Elie Wiesel, puts the issue in another way: "it is possible to be born into the upper or middle class, receive a first-rate education, respect parents and neighbors, visit museums and attend literary gatherings, play a role in public life, and begin one day to massacre men, women and children, without hesitation and without guilt. It is possible to fire your gun at living targets and nonetheless delight in the cadence of a poem, the composition of a painting. One's spiritual legacy provides no screen, ethical concepts offer no protection. One may torture the son before his father's eyes and still consider oneself a man of culture and religion. And dream of a peaceful sunset over the sea. Had the killers been brutal savages or demented sadists, the shock would have been less. And also the disappointment.... Adolf Eichmann was an ordinary man.... I was shaken by his normal appearance and behavior. ... it occurred to me that if he were sane, I should choose madness. [iv]

Robert Jay Lifton, in his study of the Nazi doctors, speaks to this latter point. He relates that he told a death camp survivor of his surprise that the Nazi doctors he interviewed, doctors who had done the selections for the gas chambers in the camps, seemed so ordinary. He thought they would seem more demonic. And the survivor responded: "But it is demonic that they were not demonic."

If the liberal arts failed to live up to their moral calling, so did science, technology and the professions. The death camps were planned and run by Ph.D.s and M.D.s, by "technological barbarians" as Franklin Littell calls them. In his brilliant study of The Nazi Doctors,[v] Robert Jay Lifton demonstrates in detail that the biological-racial vision of the Nazis provided the context for the "medicalization" of the final solution. Why were the selections (of those Jews who would immediately be gassed and those who would be interred in the camps for slave labor, medical experiments, etc.), required to be done by M.D.s? His answer is that a bio-medical metaphor underlay the "final solution" -- the metaphor of the Jews as a malignant intrusion into the healthy body of the German Volk which must be removed to restore the body to health. By requiring a physician to make the selections, the Nazi used the scientific, technical and professional status of the medical doctor and researcher to legitimate its "final solution" to the "Jewish problem." The Nazi physician found him or herself in the paradoxical role of the professional who had to kill in order to heal.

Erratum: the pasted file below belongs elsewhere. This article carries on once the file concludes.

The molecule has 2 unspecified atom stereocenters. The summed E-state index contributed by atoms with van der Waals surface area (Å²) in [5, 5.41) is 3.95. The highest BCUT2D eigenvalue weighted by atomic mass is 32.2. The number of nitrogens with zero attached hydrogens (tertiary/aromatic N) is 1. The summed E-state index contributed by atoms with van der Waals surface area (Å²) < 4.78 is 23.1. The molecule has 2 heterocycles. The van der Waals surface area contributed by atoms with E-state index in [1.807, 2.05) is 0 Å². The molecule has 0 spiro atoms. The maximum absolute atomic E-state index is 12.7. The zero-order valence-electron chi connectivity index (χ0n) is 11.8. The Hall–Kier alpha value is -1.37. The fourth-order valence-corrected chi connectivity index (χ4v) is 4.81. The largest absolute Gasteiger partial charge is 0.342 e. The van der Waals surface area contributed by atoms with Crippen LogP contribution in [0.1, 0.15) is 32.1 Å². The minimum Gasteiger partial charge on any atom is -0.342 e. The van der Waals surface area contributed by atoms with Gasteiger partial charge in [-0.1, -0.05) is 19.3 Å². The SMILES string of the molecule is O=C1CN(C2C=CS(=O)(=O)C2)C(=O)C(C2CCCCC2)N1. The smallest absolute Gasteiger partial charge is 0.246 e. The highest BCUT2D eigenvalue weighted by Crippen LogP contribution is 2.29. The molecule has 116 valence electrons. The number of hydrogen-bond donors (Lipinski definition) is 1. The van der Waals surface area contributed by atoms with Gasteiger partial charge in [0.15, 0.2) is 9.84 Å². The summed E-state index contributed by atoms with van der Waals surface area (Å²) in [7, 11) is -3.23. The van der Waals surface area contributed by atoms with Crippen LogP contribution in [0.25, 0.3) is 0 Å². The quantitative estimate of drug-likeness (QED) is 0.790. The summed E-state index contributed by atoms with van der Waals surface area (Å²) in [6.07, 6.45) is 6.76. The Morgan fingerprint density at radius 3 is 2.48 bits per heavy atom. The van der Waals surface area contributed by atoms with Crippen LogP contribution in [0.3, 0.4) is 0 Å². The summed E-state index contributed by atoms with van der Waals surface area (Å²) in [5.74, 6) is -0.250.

[i]Alice Gallin, Midwives to Nazism: University Professors in Weimar Germany 1925-1933 (Macon: Mercer Univesity Press, 1986), p. 4. See also her study German Resistance to Hitler: Ethical and Religious Factors (Washington: The Catholic University of America Press, 1961).